For me, Durham has been a place of new things: new friendships, a new approach to academic learning, a new city, and yet after nearly four years of making a new life for myself here it seems surprisingly hard to sum up what it means to me. But if I was going to describe it using one word it would have to be ‘community’.
As many of my friends would testify, I am a people person. I don’t mean that simply in the sense that I love talking (although there is definitely an element of truth in that!) but in the sense that what I truly value in life is friendship and community. Living alongside others is what brings me joy and gives me energy.
I was brought up going to church but I spent a lot of my childhood not fully understanding how the God from the bible stories related to my life today. It wasn’t until my first year at university here in Durham that I saw people my age actively living out their faith. Whilst I had always loved being in the company of others, these people had a different kind of joy and energy that I knew came as a result of their relationship with Jesus. As someone who had often struggled with how God related to my ordinary life (I didn’t have big dramatic stories to tell like lots of other people seemed to have), it dawned on me that I found God at the heart of community. I learned about the character of God through the character of the people who loved God. I started to grasp that God was a relational God who, just like me, loves friendship. And Jesus is not just a character from an ancient story but is someone who wants to have a friendship with me today, to live life alongside me and who has been there with me in the ups and the downs of my ordinary life.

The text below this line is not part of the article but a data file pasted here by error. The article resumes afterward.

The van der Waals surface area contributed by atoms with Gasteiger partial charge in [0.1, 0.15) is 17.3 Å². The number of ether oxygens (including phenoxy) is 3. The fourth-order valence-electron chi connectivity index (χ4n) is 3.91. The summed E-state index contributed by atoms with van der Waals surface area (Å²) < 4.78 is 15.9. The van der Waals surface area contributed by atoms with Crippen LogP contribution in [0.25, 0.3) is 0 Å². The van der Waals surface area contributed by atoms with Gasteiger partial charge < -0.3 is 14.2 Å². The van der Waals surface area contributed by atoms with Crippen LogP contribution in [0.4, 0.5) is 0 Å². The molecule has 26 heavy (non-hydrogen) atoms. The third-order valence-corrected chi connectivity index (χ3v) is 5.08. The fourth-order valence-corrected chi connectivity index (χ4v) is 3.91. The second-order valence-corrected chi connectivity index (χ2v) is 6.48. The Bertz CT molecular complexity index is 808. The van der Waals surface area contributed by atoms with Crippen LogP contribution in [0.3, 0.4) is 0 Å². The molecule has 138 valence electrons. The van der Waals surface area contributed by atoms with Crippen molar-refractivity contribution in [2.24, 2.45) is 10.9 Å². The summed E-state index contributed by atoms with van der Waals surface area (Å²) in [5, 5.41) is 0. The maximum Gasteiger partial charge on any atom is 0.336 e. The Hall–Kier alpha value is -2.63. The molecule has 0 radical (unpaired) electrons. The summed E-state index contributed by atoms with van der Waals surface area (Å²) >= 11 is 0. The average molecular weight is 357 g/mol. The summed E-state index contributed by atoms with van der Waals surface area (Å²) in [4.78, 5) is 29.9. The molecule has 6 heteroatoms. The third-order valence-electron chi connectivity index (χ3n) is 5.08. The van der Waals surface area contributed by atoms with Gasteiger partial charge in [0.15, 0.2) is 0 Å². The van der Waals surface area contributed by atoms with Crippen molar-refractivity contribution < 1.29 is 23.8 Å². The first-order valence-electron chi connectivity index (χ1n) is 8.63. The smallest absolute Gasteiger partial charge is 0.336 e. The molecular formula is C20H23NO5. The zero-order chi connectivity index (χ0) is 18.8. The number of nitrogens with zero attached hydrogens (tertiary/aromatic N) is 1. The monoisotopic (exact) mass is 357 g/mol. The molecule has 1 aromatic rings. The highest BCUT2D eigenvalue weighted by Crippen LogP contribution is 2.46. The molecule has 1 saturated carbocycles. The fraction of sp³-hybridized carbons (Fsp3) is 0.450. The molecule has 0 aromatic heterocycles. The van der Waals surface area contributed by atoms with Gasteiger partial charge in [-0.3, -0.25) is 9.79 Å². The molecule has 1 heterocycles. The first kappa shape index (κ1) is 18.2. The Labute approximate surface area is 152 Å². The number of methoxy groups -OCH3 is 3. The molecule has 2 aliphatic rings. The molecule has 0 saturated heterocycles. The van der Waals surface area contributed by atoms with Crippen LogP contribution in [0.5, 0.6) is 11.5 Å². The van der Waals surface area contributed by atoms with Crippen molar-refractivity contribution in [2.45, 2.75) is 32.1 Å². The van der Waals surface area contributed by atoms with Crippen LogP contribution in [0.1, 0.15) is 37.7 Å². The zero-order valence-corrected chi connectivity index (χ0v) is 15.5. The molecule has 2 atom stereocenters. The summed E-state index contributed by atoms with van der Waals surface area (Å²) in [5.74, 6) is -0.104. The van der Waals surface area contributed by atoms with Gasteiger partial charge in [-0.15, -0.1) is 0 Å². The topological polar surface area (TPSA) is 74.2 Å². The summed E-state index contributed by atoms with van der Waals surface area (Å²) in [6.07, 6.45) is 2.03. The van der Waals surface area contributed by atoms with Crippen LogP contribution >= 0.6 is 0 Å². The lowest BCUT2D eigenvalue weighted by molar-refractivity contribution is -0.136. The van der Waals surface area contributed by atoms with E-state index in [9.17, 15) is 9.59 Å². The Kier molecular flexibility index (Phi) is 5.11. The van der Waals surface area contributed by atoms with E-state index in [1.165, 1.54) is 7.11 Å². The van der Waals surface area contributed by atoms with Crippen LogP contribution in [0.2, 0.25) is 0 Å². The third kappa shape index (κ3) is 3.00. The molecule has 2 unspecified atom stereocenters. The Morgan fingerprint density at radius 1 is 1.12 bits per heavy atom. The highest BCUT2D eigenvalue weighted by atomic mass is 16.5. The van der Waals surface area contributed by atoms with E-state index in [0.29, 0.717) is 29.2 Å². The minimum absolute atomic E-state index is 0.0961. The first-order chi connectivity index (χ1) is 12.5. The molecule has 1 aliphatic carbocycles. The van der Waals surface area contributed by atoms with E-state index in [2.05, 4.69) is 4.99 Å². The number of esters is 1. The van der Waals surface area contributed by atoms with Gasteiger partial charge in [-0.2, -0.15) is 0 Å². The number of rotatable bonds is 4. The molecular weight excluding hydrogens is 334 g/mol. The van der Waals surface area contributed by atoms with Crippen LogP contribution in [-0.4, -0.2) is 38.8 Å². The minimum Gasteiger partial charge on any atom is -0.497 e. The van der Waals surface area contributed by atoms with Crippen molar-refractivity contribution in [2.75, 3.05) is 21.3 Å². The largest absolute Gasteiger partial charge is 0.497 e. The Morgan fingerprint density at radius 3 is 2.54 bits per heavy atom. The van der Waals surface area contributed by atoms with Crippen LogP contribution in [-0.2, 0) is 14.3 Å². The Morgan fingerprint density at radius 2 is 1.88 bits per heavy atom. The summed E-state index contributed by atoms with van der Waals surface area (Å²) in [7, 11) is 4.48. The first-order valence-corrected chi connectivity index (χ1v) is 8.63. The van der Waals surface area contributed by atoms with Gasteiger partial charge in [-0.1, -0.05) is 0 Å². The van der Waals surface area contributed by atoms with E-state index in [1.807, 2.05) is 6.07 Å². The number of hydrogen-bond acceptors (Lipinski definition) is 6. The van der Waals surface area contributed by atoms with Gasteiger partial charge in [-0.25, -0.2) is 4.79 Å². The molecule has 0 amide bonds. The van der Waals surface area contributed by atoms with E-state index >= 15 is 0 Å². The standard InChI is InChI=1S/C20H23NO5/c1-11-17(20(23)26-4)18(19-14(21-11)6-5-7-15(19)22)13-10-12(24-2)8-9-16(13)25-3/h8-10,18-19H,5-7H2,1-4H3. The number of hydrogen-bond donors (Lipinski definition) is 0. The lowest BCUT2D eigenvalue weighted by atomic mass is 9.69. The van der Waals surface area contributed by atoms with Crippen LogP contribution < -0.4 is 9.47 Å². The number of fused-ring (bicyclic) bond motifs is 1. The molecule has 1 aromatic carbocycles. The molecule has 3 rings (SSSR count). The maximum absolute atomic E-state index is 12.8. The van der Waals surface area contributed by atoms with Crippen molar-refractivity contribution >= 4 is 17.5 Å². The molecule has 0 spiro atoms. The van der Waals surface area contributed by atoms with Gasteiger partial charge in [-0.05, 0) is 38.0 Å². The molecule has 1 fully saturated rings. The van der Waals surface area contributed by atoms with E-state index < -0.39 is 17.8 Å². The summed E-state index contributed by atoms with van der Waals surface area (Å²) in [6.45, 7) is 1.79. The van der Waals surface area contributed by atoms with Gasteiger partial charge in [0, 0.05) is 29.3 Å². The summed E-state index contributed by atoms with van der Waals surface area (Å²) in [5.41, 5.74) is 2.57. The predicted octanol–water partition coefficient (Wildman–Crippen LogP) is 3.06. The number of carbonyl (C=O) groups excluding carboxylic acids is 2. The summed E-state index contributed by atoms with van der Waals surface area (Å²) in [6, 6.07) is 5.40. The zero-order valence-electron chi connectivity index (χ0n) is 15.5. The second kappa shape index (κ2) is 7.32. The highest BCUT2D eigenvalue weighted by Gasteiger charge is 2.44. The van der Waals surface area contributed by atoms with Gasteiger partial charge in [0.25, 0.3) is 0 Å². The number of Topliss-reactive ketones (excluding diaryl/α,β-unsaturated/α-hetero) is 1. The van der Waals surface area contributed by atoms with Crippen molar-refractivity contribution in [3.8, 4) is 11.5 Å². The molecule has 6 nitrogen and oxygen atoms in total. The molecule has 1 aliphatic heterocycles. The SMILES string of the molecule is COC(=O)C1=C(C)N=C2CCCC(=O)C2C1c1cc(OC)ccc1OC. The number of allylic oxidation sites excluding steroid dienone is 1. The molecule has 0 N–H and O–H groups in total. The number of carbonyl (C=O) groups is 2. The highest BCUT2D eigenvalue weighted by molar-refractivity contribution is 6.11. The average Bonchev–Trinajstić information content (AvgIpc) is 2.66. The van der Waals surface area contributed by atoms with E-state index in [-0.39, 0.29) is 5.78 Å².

I love being a friend, being a part of my college community in Durham, listening to people’s stories and simply doing life with them – this is undoubtedly one of the most important things in my life. A friend recently asked me, “What difference does knowing Jesus make in your life as you wake up each morning?” If I didn’t know Jesus then I would be captive to the standards that the world prescribes, but instead, I wake up each morning knowing that I am loved and valued and there is nothing I can do that would change that. It’s amazing how liberating this is and this certainty of my own identity enriches my relationships enormously. One of the reasons that living in community and loving people is so important to me, is because I am continuously learning more about God through those who are different to myself – he is a God of diversity. And my greatest joy is helping others see themselves as the individual who God created them to be.